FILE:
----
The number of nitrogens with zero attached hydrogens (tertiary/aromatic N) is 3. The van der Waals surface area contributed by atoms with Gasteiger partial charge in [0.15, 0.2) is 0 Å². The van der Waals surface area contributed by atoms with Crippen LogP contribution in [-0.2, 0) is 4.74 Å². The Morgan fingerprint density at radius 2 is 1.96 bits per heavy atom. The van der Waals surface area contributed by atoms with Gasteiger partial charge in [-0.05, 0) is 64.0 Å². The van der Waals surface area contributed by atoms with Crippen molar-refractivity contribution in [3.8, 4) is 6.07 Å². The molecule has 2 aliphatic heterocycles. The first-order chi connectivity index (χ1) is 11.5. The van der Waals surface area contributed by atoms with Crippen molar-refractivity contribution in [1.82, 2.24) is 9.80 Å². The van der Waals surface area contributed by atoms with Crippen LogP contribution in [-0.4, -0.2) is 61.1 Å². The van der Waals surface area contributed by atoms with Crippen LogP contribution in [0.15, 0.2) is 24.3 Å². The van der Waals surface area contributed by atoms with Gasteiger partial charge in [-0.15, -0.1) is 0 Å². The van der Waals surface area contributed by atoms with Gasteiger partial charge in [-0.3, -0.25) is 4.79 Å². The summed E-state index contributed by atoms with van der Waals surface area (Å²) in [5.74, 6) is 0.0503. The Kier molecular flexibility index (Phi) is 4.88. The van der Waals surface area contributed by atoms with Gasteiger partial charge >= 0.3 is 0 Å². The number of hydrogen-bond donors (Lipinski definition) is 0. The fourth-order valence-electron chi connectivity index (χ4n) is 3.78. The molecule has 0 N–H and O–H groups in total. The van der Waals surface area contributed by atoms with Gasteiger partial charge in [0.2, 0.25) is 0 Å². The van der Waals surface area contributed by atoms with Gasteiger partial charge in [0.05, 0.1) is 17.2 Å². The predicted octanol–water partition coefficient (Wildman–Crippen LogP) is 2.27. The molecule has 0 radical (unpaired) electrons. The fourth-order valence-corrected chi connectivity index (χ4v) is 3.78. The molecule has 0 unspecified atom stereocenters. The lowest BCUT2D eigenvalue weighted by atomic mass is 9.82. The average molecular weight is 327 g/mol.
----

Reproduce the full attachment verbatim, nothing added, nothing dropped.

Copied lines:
The number of nitrogens with zero attached hydrogens (tertiary/aromatic N) is 3. The van der Waals surface area contributed by atoms with Gasteiger partial charge in [0.15, 0.2) is 0 Å². The van der Waals surface area contributed by atoms with Crippen LogP contribution in [-0.2, 0) is 4.74 Å². The Morgan fingerprint density at radius 2 is 1.96 bits per heavy atom. The van der Waals surface area contributed by atoms with Gasteiger partial charge in [-0.05, 0) is 64.0 Å². The van der Waals surface area contributed by atoms with Crippen molar-refractivity contribution in [3.8, 4) is 6.07 Å². The molecule has 2 aliphatic heterocycles. The first-order chi connectivity index (χ1) is 11.5. The van der Waals surface area contributed by atoms with Crippen molar-refractivity contribution in [1.82, 2.24) is 9.80 Å². The van der Waals surface area contributed by atoms with Crippen LogP contribution in [-0.4, -0.2) is 61.1 Å². The van der Waals surface area contributed by atoms with Crippen LogP contribution in [0.15, 0.2) is 24.3 Å². The van der Waals surface area contributed by atoms with Gasteiger partial charge in [-0.15, -0.1) is 0 Å². The van der Waals surface area contributed by atoms with Gasteiger partial charge in [-0.3, -0.25) is 4.79 Å². The summed E-state index contributed by atoms with van der Waals surface area (Å²) in [5.74, 6) is 0.0503. The Kier molecular flexibility index (Phi) is 4.88. The van der Waals surface area contributed by atoms with Gasteiger partial charge >= 0.3 is 0 Å². The number of hydrogen-bond donors (Lipinski definition) is 0. The fourth-order valence-electron chi connectivity index (χ4n) is 3.78. The molecule has 0 N–H and O–H groups in total. The van der Waals surface area contributed by atoms with Gasteiger partial charge in [0.2, 0.25) is 0 Å². The van der Waals surface area contributed by atoms with Gasteiger partial charge in [0.05, 0.1) is 17.2 Å². The predicted octanol–water partition coefficient (Wildman–Crippen LogP) is 2.27. The molecule has 0 radical (unpaired) electrons. The fourth-order valence-corrected chi connectivity index (χ4v) is 3.78. The molecule has 0 unspecified atom stereocenters. The lowest BCUT2D eigenvalue weighted by atomic mass is 9.82. The average molecular weight is 327 g/mol.